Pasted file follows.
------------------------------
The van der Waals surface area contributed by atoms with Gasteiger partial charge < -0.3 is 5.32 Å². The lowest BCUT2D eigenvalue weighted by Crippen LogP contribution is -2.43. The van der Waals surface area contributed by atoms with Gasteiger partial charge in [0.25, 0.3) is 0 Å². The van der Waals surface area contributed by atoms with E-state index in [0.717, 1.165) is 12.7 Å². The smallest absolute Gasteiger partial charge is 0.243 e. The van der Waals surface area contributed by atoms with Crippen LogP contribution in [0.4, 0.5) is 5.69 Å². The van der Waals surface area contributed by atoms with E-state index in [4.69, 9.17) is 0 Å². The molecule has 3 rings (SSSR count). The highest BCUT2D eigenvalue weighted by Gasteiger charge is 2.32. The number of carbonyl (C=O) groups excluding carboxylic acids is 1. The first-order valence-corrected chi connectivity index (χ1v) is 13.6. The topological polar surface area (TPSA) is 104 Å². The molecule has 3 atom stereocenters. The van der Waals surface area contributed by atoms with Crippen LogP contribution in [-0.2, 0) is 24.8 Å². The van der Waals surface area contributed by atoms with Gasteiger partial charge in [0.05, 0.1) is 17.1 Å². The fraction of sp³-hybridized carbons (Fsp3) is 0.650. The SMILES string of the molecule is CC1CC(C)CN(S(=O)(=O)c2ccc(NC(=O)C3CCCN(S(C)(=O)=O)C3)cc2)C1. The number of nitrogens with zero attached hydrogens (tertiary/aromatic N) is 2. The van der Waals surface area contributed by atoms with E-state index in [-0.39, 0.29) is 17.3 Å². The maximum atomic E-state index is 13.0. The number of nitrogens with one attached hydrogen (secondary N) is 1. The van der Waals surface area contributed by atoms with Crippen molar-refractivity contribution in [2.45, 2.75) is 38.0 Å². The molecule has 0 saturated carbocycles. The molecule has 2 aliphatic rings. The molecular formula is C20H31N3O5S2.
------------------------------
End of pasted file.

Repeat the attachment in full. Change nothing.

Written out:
The van der Waals surface area contributed by atoms with Gasteiger partial charge < -0.3 is 5.32 Å². The lowest BCUT2D eigenvalue weighted by Crippen LogP contribution is -2.43. The van der Waals surface area contributed by atoms with Gasteiger partial charge in [0.25, 0.3) is 0 Å². The van der Waals surface area contributed by atoms with E-state index in [0.717, 1.165) is 12.7 Å². The smallest absolute Gasteiger partial charge is 0.243 e. The van der Waals surface area contributed by atoms with Crippen LogP contribution in [0.4, 0.5) is 5.69 Å². The van der Waals surface area contributed by atoms with E-state index in [4.69, 9.17) is 0 Å². The molecule has 3 rings (SSSR count). The highest BCUT2D eigenvalue weighted by Gasteiger charge is 2.32. The number of carbonyl (C=O) groups excluding carboxylic acids is 1. The first-order valence-corrected chi connectivity index (χ1v) is 13.6. The topological polar surface area (TPSA) is 104 Å². The molecule has 3 atom stereocenters. The van der Waals surface area contributed by atoms with Crippen LogP contribution in [-0.2, 0) is 24.8 Å². The van der Waals surface area contributed by atoms with Gasteiger partial charge in [0.05, 0.1) is 17.1 Å². The fraction of sp³-hybridized carbons (Fsp3) is 0.650. The SMILES string of the molecule is CC1CC(C)CN(S(=O)(=O)c2ccc(NC(=O)C3CCCN(S(C)(=O)=O)C3)cc2)C1. The number of nitrogens with zero attached hydrogens (tertiary/aromatic N) is 2. The van der Waals surface area contributed by atoms with E-state index in [-0.39, 0.29) is 17.3 Å². The maximum atomic E-state index is 13.0. The number of nitrogens with one attached hydrogen (secondary N) is 1. The van der Waals surface area contributed by atoms with Crippen molar-refractivity contribution in [2.45, 2.75) is 38.0 Å². The molecule has 0 saturated carbocycles. The molecule has 2 aliphatic rings. The molecular formula is C20H31N3O5S2.